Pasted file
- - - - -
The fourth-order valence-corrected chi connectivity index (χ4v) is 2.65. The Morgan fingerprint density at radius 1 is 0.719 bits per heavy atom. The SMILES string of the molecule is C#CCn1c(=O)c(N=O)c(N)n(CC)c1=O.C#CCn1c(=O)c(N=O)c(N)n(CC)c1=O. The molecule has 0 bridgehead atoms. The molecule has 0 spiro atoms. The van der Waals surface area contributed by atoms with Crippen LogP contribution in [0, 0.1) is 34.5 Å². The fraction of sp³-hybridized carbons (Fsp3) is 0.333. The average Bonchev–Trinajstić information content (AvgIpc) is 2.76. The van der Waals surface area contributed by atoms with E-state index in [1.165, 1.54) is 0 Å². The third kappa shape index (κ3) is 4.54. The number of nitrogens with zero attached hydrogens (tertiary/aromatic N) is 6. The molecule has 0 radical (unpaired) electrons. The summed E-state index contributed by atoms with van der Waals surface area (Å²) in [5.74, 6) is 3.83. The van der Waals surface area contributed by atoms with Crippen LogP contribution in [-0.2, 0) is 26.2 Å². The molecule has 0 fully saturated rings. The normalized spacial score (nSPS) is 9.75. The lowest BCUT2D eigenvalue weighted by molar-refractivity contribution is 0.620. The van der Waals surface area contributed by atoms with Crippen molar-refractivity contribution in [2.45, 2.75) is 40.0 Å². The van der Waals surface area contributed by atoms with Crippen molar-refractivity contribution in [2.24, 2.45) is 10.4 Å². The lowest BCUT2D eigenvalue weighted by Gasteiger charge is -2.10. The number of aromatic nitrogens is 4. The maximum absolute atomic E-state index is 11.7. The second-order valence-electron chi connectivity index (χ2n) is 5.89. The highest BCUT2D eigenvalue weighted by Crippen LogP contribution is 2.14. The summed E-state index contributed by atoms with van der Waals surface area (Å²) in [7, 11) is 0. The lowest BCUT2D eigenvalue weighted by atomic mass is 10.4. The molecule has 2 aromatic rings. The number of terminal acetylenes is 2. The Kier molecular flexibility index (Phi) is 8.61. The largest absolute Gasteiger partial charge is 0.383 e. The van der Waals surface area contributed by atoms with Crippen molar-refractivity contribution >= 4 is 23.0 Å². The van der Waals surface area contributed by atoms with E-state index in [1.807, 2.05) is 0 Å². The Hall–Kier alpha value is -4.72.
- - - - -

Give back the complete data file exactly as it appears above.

The fourth-order valence-corrected chi connectivity index (χ4v) is 2.65. The Morgan fingerprint density at radius 1 is 0.719 bits per heavy atom. The SMILES string of the molecule is C#CCn1c(=O)c(N=O)c(N)n(CC)c1=O.C#CCn1c(=O)c(N=O)c(N)n(CC)c1=O. The molecule has 0 bridgehead atoms. The molecule has 0 spiro atoms. The van der Waals surface area contributed by atoms with Crippen LogP contribution in [0, 0.1) is 34.5 Å². The fraction of sp³-hybridized carbons (Fsp3) is 0.333. The average Bonchev–Trinajstić information content (AvgIpc) is 2.76. The van der Waals surface area contributed by atoms with E-state index in [1.165, 1.54) is 0 Å². The third kappa shape index (κ3) is 4.54. The number of nitrogens with zero attached hydrogens (tertiary/aromatic N) is 6. The molecule has 0 radical (unpaired) electrons. The summed E-state index contributed by atoms with van der Waals surface area (Å²) in [5.74, 6) is 3.83. The van der Waals surface area contributed by atoms with Crippen LogP contribution in [-0.2, 0) is 26.2 Å². The molecule has 0 fully saturated rings. The normalized spacial score (nSPS) is 9.75. The lowest BCUT2D eigenvalue weighted by molar-refractivity contribution is 0.620. The van der Waals surface area contributed by atoms with Crippen molar-refractivity contribution in [2.45, 2.75) is 40.0 Å². The van der Waals surface area contributed by atoms with Crippen molar-refractivity contribution in [2.24, 2.45) is 10.4 Å². The lowest BCUT2D eigenvalue weighted by Gasteiger charge is -2.10. The number of aromatic nitrogens is 4. The maximum absolute atomic E-state index is 11.7. The second-order valence-electron chi connectivity index (χ2n) is 5.89. The highest BCUT2D eigenvalue weighted by Crippen LogP contribution is 2.14. The summed E-state index contributed by atoms with van der Waals surface area (Å²) in [7, 11) is 0. The lowest BCUT2D eigenvalue weighted by atomic mass is 10.4. The molecule has 2 aromatic rings. The number of terminal acetylenes is 2. The Kier molecular flexibility index (Phi) is 8.61. The largest absolute Gasteiger partial charge is 0.383 e. The van der Waals surface area contributed by atoms with Crippen molar-refractivity contribution >= 4 is 23.0 Å². The van der Waals surface area contributed by atoms with E-state index in [1.807, 2.05) is 0 Å². The Hall–Kier alpha value is -4.72.